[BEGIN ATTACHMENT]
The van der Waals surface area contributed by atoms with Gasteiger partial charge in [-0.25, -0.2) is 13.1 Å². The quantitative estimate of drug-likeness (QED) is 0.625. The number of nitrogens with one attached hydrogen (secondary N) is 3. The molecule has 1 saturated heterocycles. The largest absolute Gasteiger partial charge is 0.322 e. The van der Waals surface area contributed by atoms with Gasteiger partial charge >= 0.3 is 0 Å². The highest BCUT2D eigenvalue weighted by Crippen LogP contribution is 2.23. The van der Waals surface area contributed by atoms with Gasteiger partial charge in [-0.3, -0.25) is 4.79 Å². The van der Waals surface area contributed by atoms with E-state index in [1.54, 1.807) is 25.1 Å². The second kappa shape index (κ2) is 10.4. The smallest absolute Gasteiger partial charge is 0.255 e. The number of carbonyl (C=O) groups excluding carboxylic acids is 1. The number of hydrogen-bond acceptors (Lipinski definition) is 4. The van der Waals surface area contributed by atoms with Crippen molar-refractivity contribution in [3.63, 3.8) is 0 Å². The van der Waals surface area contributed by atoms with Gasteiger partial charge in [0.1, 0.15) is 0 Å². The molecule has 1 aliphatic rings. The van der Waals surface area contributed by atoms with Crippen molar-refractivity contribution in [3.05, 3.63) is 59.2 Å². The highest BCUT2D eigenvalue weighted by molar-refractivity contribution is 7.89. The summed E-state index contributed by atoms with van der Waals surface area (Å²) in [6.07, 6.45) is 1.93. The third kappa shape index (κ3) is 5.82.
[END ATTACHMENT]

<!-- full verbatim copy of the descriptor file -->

The van der Waals surface area contributed by atoms with Gasteiger partial charge in [-0.25, -0.2) is 13.1 Å². The quantitative estimate of drug-likeness (QED) is 0.625. The number of nitrogens with one attached hydrogen (secondary N) is 3. The molecule has 1 saturated heterocycles. The largest absolute Gasteiger partial charge is 0.322 e. The van der Waals surface area contributed by atoms with Gasteiger partial charge >= 0.3 is 0 Å². The highest BCUT2D eigenvalue weighted by Crippen LogP contribution is 2.23. The van der Waals surface area contributed by atoms with Gasteiger partial charge in [-0.3, -0.25) is 4.79 Å². The van der Waals surface area contributed by atoms with E-state index in [1.54, 1.807) is 25.1 Å². The second kappa shape index (κ2) is 10.4. The smallest absolute Gasteiger partial charge is 0.255 e. The number of carbonyl (C=O) groups excluding carboxylic acids is 1. The number of hydrogen-bond acceptors (Lipinski definition) is 4. The van der Waals surface area contributed by atoms with Crippen molar-refractivity contribution in [3.63, 3.8) is 0 Å². The van der Waals surface area contributed by atoms with Gasteiger partial charge in [0.1, 0.15) is 0 Å². The molecule has 1 aliphatic rings. The van der Waals surface area contributed by atoms with Crippen molar-refractivity contribution in [3.05, 3.63) is 59.2 Å². The highest BCUT2D eigenvalue weighted by molar-refractivity contribution is 7.89. The summed E-state index contributed by atoms with van der Waals surface area (Å²) in [6.07, 6.45) is 1.93. The third kappa shape index (κ3) is 5.82.